Michael Bryant was named executive director of the Canadian Civil Liberties Association recently. It has been eight and a half years since his tragic, violent clash with bicycle courier Darcy Allan Sheppard on Bloor Street, that left Sheppard dead and Bryant arrested.
Nine months later a special Crown prosecutor recommended all charges be dropped, and they were. Bryant says he’ll especially focus on people who “live on and near the streets” and routinely have “their civil liberties violated.” That would have included Darcy Sheppard.
I found the appointment dismaying and insensitive but was reluctant to write on it for two reasons. I became a friend of Sheppard’s adoptive father, Allan Sheppard, after I wrote about the event and he responded by email. And I’m a friend of the previous CCLA director. For that matter I knew the CCLA’s founder, the late Alan Borovoy, from age 10, when he was my clubleader at Holy Blossom Temple.
I found the appointment insensitive because it almost deliberately insulted a large, partly Indigenous (Darcy Sheppard was Métis) and also often indigent community, including bicycle couriers, who’ve kept the case alive.
Bryant benefitted back then, rather obviously I’d say, from his recent status as Ontario’s Attorney General and his years of high-level connections. He had a PR team (the PR team for celebrity crises — Navigator) almost instantly in place. Despite his claims that the deck was stacked against him — in order to prove that it wasn’t — I demur. I attended the hearing when charges were dropped. It was annoyingly evident that this was Michael Bryant’s terrain, not Darcy Sheppard’s.
The book Bryant wrote not long afterward, took me by surprise and largely won my sympathy, even gratitude. There were moments in it that made me cry. It showed a striking level of honesty and self-awareness about his alcoholism and egomania, how the system is rigged and the “strategic” (his word) way he planned his life and career.
Bryant used the word, manipulate, for how he schemed to meet the chief justice and became her clerk. There’s only one moment in it that rang seriously false to me. He quotes his own public statement saying the episode had not been “a morality play … about class, privilege, and politics.”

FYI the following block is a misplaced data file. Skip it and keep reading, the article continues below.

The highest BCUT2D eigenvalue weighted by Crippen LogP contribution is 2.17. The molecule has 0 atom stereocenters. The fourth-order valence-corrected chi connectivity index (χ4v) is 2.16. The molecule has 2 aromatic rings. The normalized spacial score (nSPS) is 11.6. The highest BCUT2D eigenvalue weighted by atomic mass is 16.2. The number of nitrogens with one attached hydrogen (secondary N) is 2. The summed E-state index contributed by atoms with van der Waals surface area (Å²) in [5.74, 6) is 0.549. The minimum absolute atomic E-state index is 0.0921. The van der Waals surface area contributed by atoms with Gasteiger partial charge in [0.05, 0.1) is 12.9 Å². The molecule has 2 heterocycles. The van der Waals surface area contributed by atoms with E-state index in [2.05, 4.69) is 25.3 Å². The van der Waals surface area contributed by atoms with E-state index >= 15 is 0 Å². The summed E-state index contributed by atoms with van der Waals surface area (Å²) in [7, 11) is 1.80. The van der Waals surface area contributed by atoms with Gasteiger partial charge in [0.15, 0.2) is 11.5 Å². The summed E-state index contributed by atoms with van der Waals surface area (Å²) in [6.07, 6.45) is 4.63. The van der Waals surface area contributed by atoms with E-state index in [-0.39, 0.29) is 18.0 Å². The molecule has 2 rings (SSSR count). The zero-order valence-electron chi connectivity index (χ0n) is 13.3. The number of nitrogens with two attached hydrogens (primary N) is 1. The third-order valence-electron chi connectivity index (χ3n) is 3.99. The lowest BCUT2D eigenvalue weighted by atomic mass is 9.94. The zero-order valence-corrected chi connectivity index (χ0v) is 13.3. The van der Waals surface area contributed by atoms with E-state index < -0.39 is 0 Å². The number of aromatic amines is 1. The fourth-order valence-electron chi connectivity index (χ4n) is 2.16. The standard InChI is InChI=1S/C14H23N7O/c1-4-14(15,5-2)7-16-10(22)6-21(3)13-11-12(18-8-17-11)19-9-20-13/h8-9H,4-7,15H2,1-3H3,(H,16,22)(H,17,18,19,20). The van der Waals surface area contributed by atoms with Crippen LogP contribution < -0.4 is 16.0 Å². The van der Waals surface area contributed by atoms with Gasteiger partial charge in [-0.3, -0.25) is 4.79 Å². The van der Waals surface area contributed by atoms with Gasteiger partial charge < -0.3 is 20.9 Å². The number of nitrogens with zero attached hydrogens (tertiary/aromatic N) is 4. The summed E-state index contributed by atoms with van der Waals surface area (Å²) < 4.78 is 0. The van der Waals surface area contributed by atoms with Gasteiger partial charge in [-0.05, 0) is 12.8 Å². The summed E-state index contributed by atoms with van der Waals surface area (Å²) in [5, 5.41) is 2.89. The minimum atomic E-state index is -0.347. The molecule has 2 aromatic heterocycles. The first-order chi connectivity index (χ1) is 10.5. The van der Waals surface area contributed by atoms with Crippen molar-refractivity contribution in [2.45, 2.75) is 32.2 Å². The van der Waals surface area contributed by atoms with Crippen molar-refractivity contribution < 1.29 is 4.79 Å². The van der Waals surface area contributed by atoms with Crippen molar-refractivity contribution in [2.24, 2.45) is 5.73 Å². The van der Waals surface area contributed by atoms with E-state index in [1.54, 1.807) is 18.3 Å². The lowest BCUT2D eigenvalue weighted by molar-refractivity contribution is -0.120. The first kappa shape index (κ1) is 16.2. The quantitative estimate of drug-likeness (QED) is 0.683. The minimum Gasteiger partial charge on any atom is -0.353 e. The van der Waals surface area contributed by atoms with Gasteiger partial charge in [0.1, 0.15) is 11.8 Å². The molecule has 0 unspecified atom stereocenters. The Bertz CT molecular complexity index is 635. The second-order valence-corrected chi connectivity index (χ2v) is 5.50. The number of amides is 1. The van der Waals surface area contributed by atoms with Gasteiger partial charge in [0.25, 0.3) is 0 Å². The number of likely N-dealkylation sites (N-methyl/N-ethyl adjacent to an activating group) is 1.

Yet by his own account, it was. He didn’t have to go to bail court to be released, he had a PR team on the job swiftly, his friends brought a good suit for him to leave jail in, and he never faced a trial during which the issues in dispute about events that night could be tested under cross-examination.
The book’s acknowledgments begin by thanking three Supreme Court of Canada judges, one Ontario Supreme Court chief justice and an Ontario premier. For starters. He says while still in a cell that night he got a supportive message from the leader of the opposition in Ottawa, Michael Ignatieff.
So it’s a mix. Nothing new about that. His lifelong empathy and effort for Indigenous people also seem entirely genuine. He has every right to try to rebuild his life and make a difference. I’d have admired him and left it at that had he not gone on to apply for and get the CCLA job.
Leading the CCLA is like a version of the Order of Canada. It was founded by Borovoy and others like the late, luminous June Callwood, Canada’s best advocate if it’s ever called to account before a heavenly court. Heading it is a star turn, especially in legal circles and cultures like the Liberal party, to which Bryant belonged.
It belies his public claims about his new-found humility or rather, I should say, it contradicts them. We all contain contradictions, which we must somehow live through. At that point it would’ve been on the CCLA to do what he’d lost sight of doing for himself: staying out of the ego limelight, to practise the humility he claims to embrace — sincerely, I’d say.
All else aside, I think it was bad form for the CCLA to revert to a white male lawyer after two women directors, one of Quebecois background and the other racialized. What was in their heads? Well, the legal system has been under heavy fire lately, which makes me wonder if this was a bunch of lawyers saying, “Hey, the system works and this proves it: charged, released, restored.”
So I wish Michael Bryant well, but I wish it weren’t at the Canadian Civil Liberties Association.
This column originally appeared in the Toronto Star.
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